Andrew Tate’s followers deserve better

Andrew Tate’s popularity shows that men are, sadly, still being told the same dangerous lies about masculinity and mental health. His followers deserve better.

We need to talk about Andrew Tate, the hateful, internet misogynist currently sitting in a Romanian jail facing charges of rape and sex trafficking. As a, somewhat at least, young man, it’s truly disheartening and saddening to see how he preys off of his followers’ insecurities. Instead of caring for and helping them, he’s exploiting them further and along the way promoting dangerous misogyny.

That there’s a growing group of angry, mostly white and mostly young men has been clear for a long time and was detailed in the sociologist Michael Kimmel’s book Angry White Men back in 2013. Despite this, it seems like Andrew Tate exploded out of nowhere in the summer of 2022, accelerated, in part, by taking advantage of Tiktok’s algorithms that reward outrageous and hateful content. How can a person who calls his followers losers be so popular? Why do they continue to believe that the person who calls them average pieces of shit will be their savior? What does that say about the state of men today?

Society has previously told men to just get on with it and to deny any feelings of unhappiness or dissatisfaction. Instead of exploring any feeling of emptiness, boys and men were encouraged to fill the emptiness with external validations such as status, wealth and power. It’s sad to realize that the popularity of Andrew Tate - and the growth of the wider manosphere - shows that we haven’t come far. The same lies are still being pushed. As someone who has struggled with his mental health, I find statements like “depression isn’t real” and “you feel sad, you move on” as unhelpful and downright dangerous. I know I would have benefited from a better understanding of my mental health when I was a boy. Instead, I grew up thinking that feelings were for girls and that, as a man, I should be rational and just suffer on without complaining. Life isn’t a mathematical equation to be solved. Our feelings are important guides to life and not something we should just ignore.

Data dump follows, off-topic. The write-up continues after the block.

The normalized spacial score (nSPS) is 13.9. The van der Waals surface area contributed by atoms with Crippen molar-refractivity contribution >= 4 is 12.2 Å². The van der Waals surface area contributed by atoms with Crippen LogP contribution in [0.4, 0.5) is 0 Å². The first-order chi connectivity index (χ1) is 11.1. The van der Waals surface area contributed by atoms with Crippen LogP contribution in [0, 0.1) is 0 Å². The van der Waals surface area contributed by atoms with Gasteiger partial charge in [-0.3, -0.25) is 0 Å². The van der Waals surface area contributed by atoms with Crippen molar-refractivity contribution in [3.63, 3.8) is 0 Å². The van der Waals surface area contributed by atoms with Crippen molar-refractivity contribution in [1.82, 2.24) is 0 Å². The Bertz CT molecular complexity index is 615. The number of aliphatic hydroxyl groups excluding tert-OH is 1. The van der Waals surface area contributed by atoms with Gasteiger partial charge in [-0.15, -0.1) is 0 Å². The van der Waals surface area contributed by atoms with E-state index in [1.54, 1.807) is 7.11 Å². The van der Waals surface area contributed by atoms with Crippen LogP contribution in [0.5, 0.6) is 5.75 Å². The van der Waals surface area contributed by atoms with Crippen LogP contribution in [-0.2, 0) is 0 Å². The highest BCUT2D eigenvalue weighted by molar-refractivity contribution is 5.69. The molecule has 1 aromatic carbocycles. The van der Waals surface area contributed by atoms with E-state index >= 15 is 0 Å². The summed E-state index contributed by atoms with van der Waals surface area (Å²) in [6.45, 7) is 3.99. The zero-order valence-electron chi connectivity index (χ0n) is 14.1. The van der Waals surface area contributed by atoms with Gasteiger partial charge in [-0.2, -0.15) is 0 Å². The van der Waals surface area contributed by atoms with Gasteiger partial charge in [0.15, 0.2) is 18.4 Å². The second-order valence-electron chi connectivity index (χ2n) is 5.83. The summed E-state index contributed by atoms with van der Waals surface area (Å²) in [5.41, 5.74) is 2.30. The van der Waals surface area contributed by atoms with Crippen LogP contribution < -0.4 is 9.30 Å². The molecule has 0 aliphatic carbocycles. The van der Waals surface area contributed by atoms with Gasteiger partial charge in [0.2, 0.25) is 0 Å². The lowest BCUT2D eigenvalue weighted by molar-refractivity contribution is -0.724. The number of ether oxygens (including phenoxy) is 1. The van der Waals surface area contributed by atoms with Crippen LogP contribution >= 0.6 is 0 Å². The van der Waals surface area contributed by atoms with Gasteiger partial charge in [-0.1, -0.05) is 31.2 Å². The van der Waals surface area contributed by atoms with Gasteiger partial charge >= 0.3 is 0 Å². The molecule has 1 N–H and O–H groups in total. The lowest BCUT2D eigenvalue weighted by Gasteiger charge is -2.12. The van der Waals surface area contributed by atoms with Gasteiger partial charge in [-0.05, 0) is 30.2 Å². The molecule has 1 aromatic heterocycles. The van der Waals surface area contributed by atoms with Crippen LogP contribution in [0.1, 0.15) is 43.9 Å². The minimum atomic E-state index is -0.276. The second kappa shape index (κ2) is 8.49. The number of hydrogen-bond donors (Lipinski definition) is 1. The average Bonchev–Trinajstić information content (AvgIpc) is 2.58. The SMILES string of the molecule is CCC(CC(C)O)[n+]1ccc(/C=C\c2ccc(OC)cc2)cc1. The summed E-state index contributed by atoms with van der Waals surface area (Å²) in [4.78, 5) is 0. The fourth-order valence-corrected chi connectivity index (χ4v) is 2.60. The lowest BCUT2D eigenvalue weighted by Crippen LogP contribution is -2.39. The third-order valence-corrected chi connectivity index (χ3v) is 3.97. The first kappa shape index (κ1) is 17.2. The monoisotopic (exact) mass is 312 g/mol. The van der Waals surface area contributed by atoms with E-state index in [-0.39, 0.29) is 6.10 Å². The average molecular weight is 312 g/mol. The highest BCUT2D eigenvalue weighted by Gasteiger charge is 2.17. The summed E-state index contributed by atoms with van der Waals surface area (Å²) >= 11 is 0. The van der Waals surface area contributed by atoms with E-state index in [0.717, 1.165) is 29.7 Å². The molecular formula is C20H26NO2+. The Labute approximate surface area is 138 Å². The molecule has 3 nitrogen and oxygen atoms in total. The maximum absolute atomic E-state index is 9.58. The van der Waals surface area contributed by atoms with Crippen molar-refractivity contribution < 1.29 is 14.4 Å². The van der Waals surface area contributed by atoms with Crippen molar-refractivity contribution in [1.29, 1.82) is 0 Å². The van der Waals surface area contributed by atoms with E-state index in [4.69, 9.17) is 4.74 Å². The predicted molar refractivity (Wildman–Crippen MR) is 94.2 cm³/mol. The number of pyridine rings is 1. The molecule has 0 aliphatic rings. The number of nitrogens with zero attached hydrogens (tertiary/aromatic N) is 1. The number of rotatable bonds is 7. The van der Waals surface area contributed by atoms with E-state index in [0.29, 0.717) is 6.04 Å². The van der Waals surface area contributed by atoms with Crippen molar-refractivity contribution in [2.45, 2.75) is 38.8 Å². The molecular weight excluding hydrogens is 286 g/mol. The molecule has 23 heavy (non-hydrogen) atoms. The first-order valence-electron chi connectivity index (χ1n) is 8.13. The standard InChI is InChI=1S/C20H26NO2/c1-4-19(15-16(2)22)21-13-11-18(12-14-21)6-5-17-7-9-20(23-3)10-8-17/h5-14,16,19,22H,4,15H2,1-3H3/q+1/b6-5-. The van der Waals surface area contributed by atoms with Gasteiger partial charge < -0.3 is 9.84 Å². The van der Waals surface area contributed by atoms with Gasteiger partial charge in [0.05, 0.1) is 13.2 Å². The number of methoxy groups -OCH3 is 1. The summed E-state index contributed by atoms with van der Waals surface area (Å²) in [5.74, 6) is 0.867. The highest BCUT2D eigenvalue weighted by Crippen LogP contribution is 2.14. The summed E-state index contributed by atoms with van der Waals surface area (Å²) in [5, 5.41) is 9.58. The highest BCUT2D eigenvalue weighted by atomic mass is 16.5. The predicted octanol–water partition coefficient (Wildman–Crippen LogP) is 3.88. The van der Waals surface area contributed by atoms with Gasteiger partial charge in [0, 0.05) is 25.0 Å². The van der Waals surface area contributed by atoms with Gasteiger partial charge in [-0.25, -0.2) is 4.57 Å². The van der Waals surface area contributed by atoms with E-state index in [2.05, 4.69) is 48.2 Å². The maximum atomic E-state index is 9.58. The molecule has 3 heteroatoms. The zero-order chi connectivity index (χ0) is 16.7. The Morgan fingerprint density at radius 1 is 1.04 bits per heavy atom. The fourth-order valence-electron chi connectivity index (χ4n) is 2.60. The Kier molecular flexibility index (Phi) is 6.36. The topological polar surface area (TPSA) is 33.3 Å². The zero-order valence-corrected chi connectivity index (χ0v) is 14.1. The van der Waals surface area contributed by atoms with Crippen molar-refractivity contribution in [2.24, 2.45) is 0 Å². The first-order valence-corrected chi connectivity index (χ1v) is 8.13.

Andrew Tate says that men feel empty inside because they’re weak and poor and let women walk all over them. If he actually cared about his followers, about men, he would offer more compassion and encouragement rather than preying on their insecurities by selling bogus subscriptions to his scam, Hustler University.

His followers deserve better and we would all benefit from the existence of better male role models who actually model what life is really about.

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